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Celebrate National Preparedness Month with Refuse To Be A Victim

Celebrate National Preparedness Month with Refuse To Be A Victim

When was the last time you took stock of your personal safety strategy? Do you even have a personal safety strategy? Learning to recognize and deal with with unsafe situations doesn't take as much as work as you might think and it could save your life or those of the people you love. And wouldn't you know it... September is National Preparedness Month!

So what can you do?

Attend a Refuse To Be A Victim seminar in your area. Going strong for more than 20 years, Refuse To Be A Victim is the NRA’s crime prevention and personal safety program that emphasizes the single most important step toward ensuring your personal safety: knowing how to handle potentially dangerous situations ahead of time.

The government agrees; from Ready.gov: “This year we are asking you to take action now—make a plan with your community, your family, and for your pets. Plan how to stay safe and communicate during the disasters that can affect your community.” While Ready.gov focuses on emergencies such as floods, wildfires, hurricanes, and power outages, Refuse To Be A Victim can help you plan and prepare for other areas of your life. 

Do you know what you would do if someone broke into your house while you were home, or came up to you on the street and demanded your wallet? Having a plan and practicing this plan with your family often means you won’t have to waste valuable seconds deciding what to do should any of these situations occur; these saved seconds could mean the difference between life and death.

Refuse To Be A Victim encourages you to have a personal safety strategy in place before you need it. You stand a much better chance of preventing an attack if you make yourself difficult to prey on—this holds true for violent attacks, cyber attacks, attacks on your personal property, etc. Knowing that criminals prefer easy targets, Refuse To Be A Victim provides common-sense tactics that you can easily integrate into your everyday life to create layers of safety around yourself, your loved ones, and your belongings. There is no no-size-fits-all plan for everyone, and Refuse To Be A Victim provides hundreds of tips and techniques so that each person can decide which ones fit into his or her personal safety plan.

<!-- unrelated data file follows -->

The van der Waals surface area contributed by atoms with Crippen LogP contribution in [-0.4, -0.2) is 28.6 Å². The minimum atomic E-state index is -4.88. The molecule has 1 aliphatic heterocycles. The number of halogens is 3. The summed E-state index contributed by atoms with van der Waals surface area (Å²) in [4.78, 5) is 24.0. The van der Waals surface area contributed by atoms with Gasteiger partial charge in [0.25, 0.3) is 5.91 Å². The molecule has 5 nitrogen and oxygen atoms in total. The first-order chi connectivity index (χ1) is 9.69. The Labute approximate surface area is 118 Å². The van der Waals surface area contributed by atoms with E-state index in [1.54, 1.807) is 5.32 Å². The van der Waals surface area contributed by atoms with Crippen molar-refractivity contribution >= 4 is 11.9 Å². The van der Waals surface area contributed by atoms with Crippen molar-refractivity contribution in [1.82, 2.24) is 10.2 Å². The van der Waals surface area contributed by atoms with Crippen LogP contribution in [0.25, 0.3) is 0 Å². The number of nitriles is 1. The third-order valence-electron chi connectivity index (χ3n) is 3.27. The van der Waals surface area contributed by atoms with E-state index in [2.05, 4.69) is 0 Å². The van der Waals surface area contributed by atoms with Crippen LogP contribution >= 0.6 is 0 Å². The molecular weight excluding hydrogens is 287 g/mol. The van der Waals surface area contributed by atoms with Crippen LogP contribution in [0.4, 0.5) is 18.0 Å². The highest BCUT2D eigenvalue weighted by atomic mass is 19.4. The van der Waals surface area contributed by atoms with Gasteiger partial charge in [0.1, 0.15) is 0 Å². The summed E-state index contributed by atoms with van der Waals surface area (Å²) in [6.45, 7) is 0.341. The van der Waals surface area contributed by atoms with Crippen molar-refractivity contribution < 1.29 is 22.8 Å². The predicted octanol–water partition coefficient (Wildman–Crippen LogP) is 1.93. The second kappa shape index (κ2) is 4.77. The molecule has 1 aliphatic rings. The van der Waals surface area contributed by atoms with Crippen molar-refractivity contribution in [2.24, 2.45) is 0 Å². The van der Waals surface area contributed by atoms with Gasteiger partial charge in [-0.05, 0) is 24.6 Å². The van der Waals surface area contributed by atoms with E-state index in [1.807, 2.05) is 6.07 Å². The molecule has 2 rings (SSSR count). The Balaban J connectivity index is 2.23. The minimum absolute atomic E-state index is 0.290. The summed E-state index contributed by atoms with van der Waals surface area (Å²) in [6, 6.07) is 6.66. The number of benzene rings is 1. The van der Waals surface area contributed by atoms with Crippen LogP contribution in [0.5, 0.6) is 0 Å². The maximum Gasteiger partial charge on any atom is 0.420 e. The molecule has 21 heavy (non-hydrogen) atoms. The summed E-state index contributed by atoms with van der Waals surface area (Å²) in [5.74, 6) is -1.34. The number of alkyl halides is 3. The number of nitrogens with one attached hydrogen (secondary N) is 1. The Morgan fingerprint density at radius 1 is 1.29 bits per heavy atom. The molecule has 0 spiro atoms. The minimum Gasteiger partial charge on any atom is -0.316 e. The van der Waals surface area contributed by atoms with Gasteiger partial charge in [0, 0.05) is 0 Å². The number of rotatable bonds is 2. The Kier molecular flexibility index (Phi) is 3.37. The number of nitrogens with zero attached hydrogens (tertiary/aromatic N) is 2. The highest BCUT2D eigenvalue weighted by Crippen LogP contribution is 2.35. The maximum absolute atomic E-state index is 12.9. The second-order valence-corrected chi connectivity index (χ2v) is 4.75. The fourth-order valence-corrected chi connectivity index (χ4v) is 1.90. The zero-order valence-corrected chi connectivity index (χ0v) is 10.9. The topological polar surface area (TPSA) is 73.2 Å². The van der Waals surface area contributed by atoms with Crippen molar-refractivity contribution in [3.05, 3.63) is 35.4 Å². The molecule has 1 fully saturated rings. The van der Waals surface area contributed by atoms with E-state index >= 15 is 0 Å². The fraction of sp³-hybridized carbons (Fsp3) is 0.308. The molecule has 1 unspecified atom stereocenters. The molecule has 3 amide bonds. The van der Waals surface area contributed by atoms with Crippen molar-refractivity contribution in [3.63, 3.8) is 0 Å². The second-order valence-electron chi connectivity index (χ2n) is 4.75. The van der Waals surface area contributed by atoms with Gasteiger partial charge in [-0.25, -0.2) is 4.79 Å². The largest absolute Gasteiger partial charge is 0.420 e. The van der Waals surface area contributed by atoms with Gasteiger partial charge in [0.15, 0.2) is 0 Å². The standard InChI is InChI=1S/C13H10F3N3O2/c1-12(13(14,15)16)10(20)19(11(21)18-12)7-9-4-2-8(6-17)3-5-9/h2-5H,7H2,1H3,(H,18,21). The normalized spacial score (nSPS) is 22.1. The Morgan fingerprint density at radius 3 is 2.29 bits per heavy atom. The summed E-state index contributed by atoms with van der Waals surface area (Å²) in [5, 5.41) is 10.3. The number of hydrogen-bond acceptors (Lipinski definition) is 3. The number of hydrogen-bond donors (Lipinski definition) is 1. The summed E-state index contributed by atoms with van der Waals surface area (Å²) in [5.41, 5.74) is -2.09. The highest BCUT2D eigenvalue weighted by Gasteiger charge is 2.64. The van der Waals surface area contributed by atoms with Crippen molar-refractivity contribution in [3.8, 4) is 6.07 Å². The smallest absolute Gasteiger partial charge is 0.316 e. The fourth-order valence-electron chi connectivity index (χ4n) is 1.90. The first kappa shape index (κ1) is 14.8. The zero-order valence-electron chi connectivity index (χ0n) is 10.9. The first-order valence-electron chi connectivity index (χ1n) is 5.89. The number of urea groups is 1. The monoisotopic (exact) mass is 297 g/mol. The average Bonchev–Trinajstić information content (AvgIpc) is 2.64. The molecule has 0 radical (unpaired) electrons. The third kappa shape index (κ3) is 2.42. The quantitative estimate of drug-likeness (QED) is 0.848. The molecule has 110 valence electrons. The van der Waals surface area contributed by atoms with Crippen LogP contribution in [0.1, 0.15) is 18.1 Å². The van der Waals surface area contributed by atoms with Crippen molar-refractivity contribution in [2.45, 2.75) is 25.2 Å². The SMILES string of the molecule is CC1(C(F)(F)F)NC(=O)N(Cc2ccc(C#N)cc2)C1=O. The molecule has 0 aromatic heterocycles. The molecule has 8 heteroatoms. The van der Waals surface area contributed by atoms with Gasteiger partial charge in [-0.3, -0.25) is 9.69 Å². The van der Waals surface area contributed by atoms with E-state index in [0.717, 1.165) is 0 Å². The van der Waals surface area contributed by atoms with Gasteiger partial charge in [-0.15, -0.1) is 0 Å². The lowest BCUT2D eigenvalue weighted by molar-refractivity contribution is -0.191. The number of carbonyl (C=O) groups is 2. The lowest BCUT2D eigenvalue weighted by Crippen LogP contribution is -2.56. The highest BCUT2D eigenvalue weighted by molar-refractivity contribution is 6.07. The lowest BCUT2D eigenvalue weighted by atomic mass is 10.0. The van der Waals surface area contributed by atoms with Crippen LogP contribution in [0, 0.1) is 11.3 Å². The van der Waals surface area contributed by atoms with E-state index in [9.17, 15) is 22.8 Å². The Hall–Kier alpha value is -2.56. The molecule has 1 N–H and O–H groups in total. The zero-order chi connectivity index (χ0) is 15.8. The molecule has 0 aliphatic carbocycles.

Here's some tips you'll learn in a class that are easy to learn and could make all the difference:

  • When going out of town, prepare your house so it doesn’t look unoccupied.  Put a hold on your mail, put interior and exterior lights on timers to create the illusion of occupancy, and ask a neighbor to occasionally park in your driveway.  Criminals want to get in and out quickly and quietly and a vacant house is a perfect opportunity for them.

  • Be prepared for what to do if someone breaks into your house while you’re there.  Have a designated “safe room” with extra locks on the door, a charged cell phone, and personal protection devices of your choice.  Discuss this with your family and practice so everyone knows their job: have one person grab the children; another person call 911; etc.

  • If you are out with the family, be prepared in case one of your children gets lost.  Take a picture of them at the beginning of the day so you know exactly what they’re wearing and can give a good description to the police.  Talk with your children ahead of time about how they should approach a family if they get lost as opposed to a single man or women.

Find a Refuse To Be A Victim seminar in your area.
Refuse To Be A Victim

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